When I moved to New York more than 20 years ago, I arrived jobless, so when I wasn’t sending out résumés and watching the Souter hearings, I did a lot of walking. I got pretty good at spying the quasifamous. One of my first sightings was Henny Youngman, shuffling down the same midtown block that the Friar’s Club is on. Once I saw Tony Bennett staring longingly at a garbage can. Another time, Fran Leibowitz enjoying a lunchtime smoke and a stroll. I sometimes wish I’d had a camera to document these sightings, but New Yorkers pride themselves on not reacting to the boldface names in their midst, so I had to learn to hide my natural Midwestern excitement. Eventually I turned it into a game. Whenever I saw someone who looked even vaguely like a celeb, I’d nod and say something like: Ladies and gentleman, Ms. Cloris Leachman. No matter whom I was with, heads would turn and hushed debate would ensue until a growing grin on my face would give the joke away.
Fast forward to March. I’m back in New York, this time with my wife and 6-year-old daughter, doing all the tourist stuff we never did when we lived there. Seeing the seal show at the Central Park Zoo. Exploring the Museum of Natural History. Going for dim sum in Chinatown. Dim sum—a glorious Chinese food-plosion involving waiters pushing rolling carts heaped with mysterious but delicious dishes—is something you’re supposed to do at least once if you live in New York, and I never had. This would be a great cultural experience for our daughter, we thought, even if all she ate were shrimp rolls (which she did). So we hooked up with two of our best friends in the city, Wayne and Monique, and took the subway to Canal Street.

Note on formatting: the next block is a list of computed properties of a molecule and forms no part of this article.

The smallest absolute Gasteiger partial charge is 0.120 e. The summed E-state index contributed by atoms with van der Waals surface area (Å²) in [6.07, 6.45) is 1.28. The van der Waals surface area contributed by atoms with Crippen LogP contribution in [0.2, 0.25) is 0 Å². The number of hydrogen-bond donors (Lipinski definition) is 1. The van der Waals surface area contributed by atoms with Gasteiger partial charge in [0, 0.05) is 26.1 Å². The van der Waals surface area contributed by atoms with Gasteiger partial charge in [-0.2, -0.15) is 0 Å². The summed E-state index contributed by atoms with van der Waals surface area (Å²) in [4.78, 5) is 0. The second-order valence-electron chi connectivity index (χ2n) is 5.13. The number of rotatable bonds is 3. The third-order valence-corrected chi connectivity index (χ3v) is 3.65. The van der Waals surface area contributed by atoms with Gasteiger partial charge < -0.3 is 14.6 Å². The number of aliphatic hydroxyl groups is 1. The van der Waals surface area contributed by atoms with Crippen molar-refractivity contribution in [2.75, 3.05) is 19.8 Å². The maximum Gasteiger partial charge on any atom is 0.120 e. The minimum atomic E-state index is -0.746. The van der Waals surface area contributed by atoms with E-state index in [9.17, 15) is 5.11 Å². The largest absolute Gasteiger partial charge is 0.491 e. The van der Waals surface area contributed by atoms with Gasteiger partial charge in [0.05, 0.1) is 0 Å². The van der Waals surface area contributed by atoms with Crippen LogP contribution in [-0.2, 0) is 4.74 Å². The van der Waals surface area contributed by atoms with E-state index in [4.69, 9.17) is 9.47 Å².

Canal Street on any day is crowded but on Saturday it’s teeming with humanity. We wound our way to Jing Fong, a massive dim sum palace on Elizabeth Street, and as we approached the entrance, I saw this grizzled dude standing outside wearing a T-shirt that said “Bad Seeds.” It just so happened that Nick Cave (one of my all-time rock and roll heroes) and his band the Bad Seeds were playing that night at the Beacon Theatre, so I said to Wayne, “Hey, look. It’s Nick Cave.” Nick Cave is trim, has a dramatic swoop of jet-black hair, and is a natty dresser; this guy had a beer gut and a scraggly gray beard. He was definitely not Nick Cave. We chuckled and took the escalator up to Jing Fong’s vast banquet room. Half an hour later, I looked up from my plate of shumai and saw the bearded dude sitting in a raised banquette at the back of the room. Guess who was seated next to him, sipping green tea and flagging down waiters? No joke: Nick Cave. Like a bush league tourist, I grabbed my wife’s iPhone and snapped a picture. I couldn’t help myself.